Reef Report for Friday, March 7, 2003
Hard Corals Abound on the Reef
As a follow up to last weeks article on corals found here I thought I would write about two types of hard corals (scleractinians, being the scientific name) that are regularly seen on the reef, Brain Coral and Staghorn Coral.
Brain Corals are described as massive coral colonies, which on average grow 1-3 cm a year. Brain corals polyps divide without forming complete walls around themselves and thus create elongated lines of mouths living in a skeletal pattern of ‘valleys’ separated by ridges. Red brain coral is one common species on the reef, and it’s common name accurately describes it. definition.
Staghorn corals (Acropora sp.) are branching corals, which on average can grow 3-10cm per year, making it one the faster growing hard corals found here. These colonies have thick, elongate, conical branches standing vertically toward the centre of the colony, with branches of the colony margin thinner, shorter and mostly horizontal. Colours can be of green or brown with cream pr pink branch tips. There are a number of different species of staghorn corals, so the next time you go diving or snorkeling on the reef tray and see how many different types you can spot.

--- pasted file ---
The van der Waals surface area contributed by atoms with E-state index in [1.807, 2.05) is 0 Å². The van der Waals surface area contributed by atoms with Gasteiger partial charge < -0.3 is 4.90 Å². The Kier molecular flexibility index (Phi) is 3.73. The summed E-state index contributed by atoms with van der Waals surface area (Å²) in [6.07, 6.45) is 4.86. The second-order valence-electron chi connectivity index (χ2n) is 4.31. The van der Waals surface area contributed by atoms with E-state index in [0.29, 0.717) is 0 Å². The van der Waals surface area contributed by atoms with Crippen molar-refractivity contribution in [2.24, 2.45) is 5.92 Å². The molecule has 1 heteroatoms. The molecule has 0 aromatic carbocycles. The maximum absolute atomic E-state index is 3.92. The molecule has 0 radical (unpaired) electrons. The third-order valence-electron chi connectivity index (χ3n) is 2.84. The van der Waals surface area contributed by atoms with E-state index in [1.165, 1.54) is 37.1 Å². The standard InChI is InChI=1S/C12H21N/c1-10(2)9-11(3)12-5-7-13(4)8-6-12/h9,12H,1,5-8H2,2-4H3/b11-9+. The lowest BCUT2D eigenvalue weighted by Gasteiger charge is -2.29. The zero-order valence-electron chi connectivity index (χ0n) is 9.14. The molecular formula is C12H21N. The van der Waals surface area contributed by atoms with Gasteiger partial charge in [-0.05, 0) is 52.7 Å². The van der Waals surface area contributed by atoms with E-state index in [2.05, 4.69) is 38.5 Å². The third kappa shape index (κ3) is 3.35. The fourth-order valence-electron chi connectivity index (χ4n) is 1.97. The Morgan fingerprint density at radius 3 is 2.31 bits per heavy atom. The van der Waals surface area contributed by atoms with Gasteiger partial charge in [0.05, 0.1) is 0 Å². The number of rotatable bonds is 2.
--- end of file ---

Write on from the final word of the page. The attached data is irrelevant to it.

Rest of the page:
Out on the reef this week operators reported some great sightings.
Weather conditions changed from day to day due to the NNW winds for most of the week, which do not make for the best diving or snorkeling conditions on the reef. Still, passengers reported to be very happy overall.
Reef Magic Cruises went to the lagoon at Thetford Reef, which provided excellent conditions though the Northwest winds started to increase during the afternoon. All the local residents came to say "G'day", including a Spangled Emperor, red bass and many others. Certified divers had a fantastic dive at the pinnicales with underwater visibility of 25 metres. Reef Magic Cruises also visited Milln Reef, which produced underwater visibility of up to 30 metres, blue sky all day and fantastic corals and prolific fish life.
Divers on Scubapro this week were stunned when on three different dives they spotted a Manta Ray. Also a large Queensland Grouper graced divers with its presence at Milln Reef.
The winds this week saw passengers on board Diversity dive some rarely dived sites along the southern wall on Osprey reef. Divers encountered a number of large 3m silver tipped reef sharks as well as a school of male Maori wrasse. The large tides experienced on the trip made for some great drift dives especially around ‘dynamite pass’ at Osprey Reef.
This weekend is not sounding the best diving or snorkeling conditions due to Cyclone Erica. It is predicted that the cyclone will be well off the Tropical Coast by the weekend but there will be rain and a strong winds. The best thing to do is check each morning with the weather bureau before making your decision. So whatever you decide to do this weekend, make it fun and as always be safe! Steve Brady
This weekly reef report was written by Steve Brady of Pro Dive Cairns, who compiles them from the dive trips he takes, as well as the many conversations he has with divers, dive instructors, captains, and others in the Cairns dive community. The report is published weekly in the Cairn Post, the local daily paper and appears here thanks to the courtesy of
Pro Dive Cairns.
Index of all reef reports.